Baker was US Secretary of State under George Bush Senior. He also is a partner in the Carlyle Group, the controversial Washington-based arms trading company.[20] Helpfully for his job in Western Sahara, Baker has had previous experience in rigging dodgy elections - as George W. Bush's personal fix-it man in Florida, he helped organise the fiddling of the presidential elections. Also helpful is the appointment of his former colleague and close friend Margaret Tutwiler as the US ambassador to Morocco. One former associate of Tutwiler confided that "she was obviously placed there by Baker and his oil buddies to help cut oil deals."[21]

As international politics becomes ever more cosy in its bed with multinationals, it is difficult to believe that this blatant plunder of Western Sahara will be stopped. After all, oil companies have an extensive and infamous history of supporting any 'stable' government, no matter how vicious, who will assist them in suppressing local peoples who get in the way of earning a dollar.

Peacekeeping Package Tours?

Not wanting to concentrate exclusively on resource extraction industries, it seems that Morocco is realising the potential of extending their success in the tourist industry to their valuable backyard.

Abdellatif Guerraoui, the Moroccan wali (governor) of Western Sahara has identified tourism as one of the main developing sectors of the occupation-economy of Western Sahara and has said that "we will also interest the tour-operators so they put on charters to the region."[22]

And in a 'stranger than fiction' turn of events, ClubMed is rumoured to be acquiring accommodation once used to house the UN peacekeeping mission. Personally, I can't wait to see how ClubMed would promote it in their next glossy brochure - "Yes! You too can experience the bureaucratic foot-dragging of Moroccan administration and live out your fantasy of being an international peacekeeper..."

Presumably, whilst Saharawis are effectively kept as prisoners in their own land, tourists staying at the ClubMed resort would be allowed to walk around freely. Will they be offered desert safaris, being sure to keep to marked routes in this indiscriminately mined country? We will have to wait and see if exotic desert holidays will be offered in the occupied capital city.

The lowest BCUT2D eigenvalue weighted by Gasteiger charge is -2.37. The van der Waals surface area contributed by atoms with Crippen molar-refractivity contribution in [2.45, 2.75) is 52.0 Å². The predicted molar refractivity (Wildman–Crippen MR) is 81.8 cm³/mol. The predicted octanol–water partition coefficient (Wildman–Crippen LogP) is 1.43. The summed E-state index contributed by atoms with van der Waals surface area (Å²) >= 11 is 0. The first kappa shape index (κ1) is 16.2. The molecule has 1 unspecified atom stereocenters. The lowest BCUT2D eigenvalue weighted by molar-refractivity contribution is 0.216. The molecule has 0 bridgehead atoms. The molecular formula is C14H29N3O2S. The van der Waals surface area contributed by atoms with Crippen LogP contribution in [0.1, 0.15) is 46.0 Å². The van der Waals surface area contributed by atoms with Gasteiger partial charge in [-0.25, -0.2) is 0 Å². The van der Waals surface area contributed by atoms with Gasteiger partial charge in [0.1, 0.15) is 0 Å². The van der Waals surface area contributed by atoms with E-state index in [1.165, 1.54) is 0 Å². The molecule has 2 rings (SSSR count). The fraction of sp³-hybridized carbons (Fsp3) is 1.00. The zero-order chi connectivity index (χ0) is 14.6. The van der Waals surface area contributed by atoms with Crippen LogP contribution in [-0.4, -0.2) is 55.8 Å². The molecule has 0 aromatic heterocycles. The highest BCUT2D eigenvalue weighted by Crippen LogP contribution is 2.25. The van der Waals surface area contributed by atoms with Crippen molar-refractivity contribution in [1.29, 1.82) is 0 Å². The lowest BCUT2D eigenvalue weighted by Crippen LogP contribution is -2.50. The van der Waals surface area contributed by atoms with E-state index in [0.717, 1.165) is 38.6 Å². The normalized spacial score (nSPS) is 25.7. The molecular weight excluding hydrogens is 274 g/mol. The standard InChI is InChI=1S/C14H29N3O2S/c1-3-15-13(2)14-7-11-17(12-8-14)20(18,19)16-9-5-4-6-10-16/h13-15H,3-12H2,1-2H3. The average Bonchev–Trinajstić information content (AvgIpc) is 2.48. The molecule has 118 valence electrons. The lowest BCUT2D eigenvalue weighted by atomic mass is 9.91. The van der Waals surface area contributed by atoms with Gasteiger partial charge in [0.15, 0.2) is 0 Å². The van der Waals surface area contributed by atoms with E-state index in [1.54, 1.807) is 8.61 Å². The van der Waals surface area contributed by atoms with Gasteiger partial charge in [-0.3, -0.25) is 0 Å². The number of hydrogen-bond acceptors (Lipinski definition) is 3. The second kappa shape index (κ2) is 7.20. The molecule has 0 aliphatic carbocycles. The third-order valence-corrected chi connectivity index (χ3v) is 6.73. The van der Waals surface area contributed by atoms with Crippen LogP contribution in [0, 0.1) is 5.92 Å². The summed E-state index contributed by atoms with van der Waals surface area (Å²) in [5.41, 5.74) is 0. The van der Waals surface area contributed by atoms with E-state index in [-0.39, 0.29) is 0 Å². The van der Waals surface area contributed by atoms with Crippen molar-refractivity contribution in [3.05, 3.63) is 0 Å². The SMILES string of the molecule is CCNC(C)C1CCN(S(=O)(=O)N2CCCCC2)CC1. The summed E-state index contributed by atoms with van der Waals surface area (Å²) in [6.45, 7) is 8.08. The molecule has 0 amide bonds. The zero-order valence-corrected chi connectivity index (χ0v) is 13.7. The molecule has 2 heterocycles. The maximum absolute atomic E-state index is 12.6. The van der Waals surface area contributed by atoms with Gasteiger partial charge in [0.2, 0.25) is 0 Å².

Where to Now?

There were several motivations for Morocco's occupation of Western Sahara. It continues to be a valuable distraction for the army, who, in the run up to occupation in 1975 had organised several coups against the King. Additionally, it is clear that the wealth to be gained from the destruction of Western Saharan ecology was a key factor. The territory represents a potentially huge profit earner for Morocco. This becomes important as although Morocco's economy is in crisis, the ruling elite is clearly determined to appropriate as much money they can. Morocco can hardly afford to finance its international debt, and yet the royal family and army generals live a life of corruptly luxuriant comfort, with some $200 million allocated to service the monarchy in the 2001 budget.[23] Morocco's friendship with American and European governments and multinationals has precluded international outcry at the ongoing occupation, and the disappearances, arbitrary detention and torture common in occupied Western Sahara.

Western Sahara Ecology

The temperature can reach a scorching 135ºF in summer and plunge below freezing in winter. Most of the area consists of sand dunes that move with the seasons. There are almost no landmarks, roads or tracks and only a few small thorny trees and gorse bushes. It sometimes doesn't rain for years at a time and there is almost no surface water. Sirocco sandstorms can blow for days on end, covering everything in sand. However the world's biggest desert is far from deserted and the Sahara is home to a surprising variety of life - from burrowing lizards, snakes, sunspiders and scorpions to falcons, gazelles, antelopes, jackals, badgers and hyenas. The Sahara is also home to around 40 species of rodents, including gerbils and mice. Other small mammals include insect-eaters such as hedgehogs and shrews, and carnivores such as foxes, cats and weasels.

Given the costs involved in maintaining the wall and infrastructure, it is difficult to explain why Morocco hangs on to their backyard so tightly. Initially, Mauritania and Morocco said in justifying their occupation, that it was unfair for such a small population to control such wealth. The economist Von Hippel has argued that Morocco's continuing occupation represents a case of 'sunk-cost reasoning'.[24] They have invested so much time and money in Western Sahara that to pull out would mean not only losing the investment, but could also lead to a serious loss of face for the government and royal family.

Hence, a political stalemate has been reached, for which the Saharawi have lived through seventeen years of war and eleven years of waiting for a referendum. They have packed their bags and all of their possessions on many occasions, believing that a visit from a UN representative or some other new political development might bring an imminent decision. Let's hope one day soon they can pack their bags and return home for good..

In memory of Mohammed Fadel ould Ismail ould Es-Sweyih.


Western Sahara Campaign UK, Oxford Chambers, Oxford Place, Leeds LS1 3AX, UK.
Telephone/Fax: 0113 245 4756